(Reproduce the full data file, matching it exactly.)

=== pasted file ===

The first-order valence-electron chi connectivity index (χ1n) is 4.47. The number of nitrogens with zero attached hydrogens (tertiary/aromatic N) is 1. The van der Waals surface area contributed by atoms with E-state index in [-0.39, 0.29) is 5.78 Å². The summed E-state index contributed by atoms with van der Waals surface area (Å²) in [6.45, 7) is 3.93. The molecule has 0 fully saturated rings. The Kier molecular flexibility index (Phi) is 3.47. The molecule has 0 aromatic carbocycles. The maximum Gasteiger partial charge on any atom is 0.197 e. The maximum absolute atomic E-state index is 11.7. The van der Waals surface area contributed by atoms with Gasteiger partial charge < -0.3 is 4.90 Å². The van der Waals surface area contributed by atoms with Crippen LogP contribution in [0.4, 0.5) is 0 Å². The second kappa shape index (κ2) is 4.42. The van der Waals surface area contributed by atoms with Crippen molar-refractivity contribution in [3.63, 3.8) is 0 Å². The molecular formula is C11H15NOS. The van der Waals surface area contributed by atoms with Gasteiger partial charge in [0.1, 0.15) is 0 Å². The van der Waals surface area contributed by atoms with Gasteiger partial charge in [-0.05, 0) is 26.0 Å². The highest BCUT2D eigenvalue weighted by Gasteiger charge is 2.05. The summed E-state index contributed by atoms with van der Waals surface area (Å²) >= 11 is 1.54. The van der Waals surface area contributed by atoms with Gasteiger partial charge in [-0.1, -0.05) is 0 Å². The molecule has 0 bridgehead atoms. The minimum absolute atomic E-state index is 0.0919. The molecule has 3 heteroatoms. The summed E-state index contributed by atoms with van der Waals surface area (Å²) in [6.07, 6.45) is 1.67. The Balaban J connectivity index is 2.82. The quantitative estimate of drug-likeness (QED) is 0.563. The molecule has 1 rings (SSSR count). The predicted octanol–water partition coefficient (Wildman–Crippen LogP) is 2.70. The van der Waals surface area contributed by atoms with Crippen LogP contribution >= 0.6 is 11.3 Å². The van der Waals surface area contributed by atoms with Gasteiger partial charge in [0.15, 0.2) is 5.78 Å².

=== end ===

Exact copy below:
The first-order valence-electron chi connectivity index (χ1n) is 4.47. The number of nitrogens with zero attached hydrogens (tertiary/aromatic N) is 1. The van der Waals surface area contributed by atoms with E-state index in [-0.39, 0.29) is 5.78 Å². The summed E-state index contributed by atoms with van der Waals surface area (Å²) in [6.45, 7) is 3.93. The molecule has 0 fully saturated rings. The Kier molecular flexibility index (Phi) is 3.47. The molecule has 0 aromatic carbocycles. The maximum Gasteiger partial charge on any atom is 0.197 e. The maximum absolute atomic E-state index is 11.7. The van der Waals surface area contributed by atoms with Gasteiger partial charge < -0.3 is 4.90 Å². The van der Waals surface area contributed by atoms with Crippen LogP contribution in [0.4, 0.5) is 0 Å². The second kappa shape index (κ2) is 4.42. The van der Waals surface area contributed by atoms with Crippen molar-refractivity contribution in [3.63, 3.8) is 0 Å². The molecular formula is C11H15NOS. The van der Waals surface area contributed by atoms with Gasteiger partial charge in [0.1, 0.15) is 0 Å². The van der Waals surface area contributed by atoms with Gasteiger partial charge in [-0.05, 0) is 26.0 Å². The highest BCUT2D eigenvalue weighted by Gasteiger charge is 2.05. The summed E-state index contributed by atoms with van der Waals surface area (Å²) >= 11 is 1.54. The van der Waals surface area contributed by atoms with Gasteiger partial charge in [-0.1, -0.05) is 0 Å². The molecule has 0 bridgehead atoms. The minimum absolute atomic E-state index is 0.0919. The molecule has 3 heteroatoms. The summed E-state index contributed by atoms with van der Waals surface area (Å²) in [6.07, 6.45) is 1.67. The Balaban J connectivity index is 2.82. The quantitative estimate of drug-likeness (QED) is 0.563. The molecule has 1 rings (SSSR count). The predicted octanol–water partition coefficient (Wildman–Crippen LogP) is 2.70. The van der Waals surface area contributed by atoms with Crippen LogP contribution >= 0.6 is 11.3 Å². The van der Waals surface area contributed by atoms with Gasteiger partial charge in [0.15, 0.2) is 5.78 Å².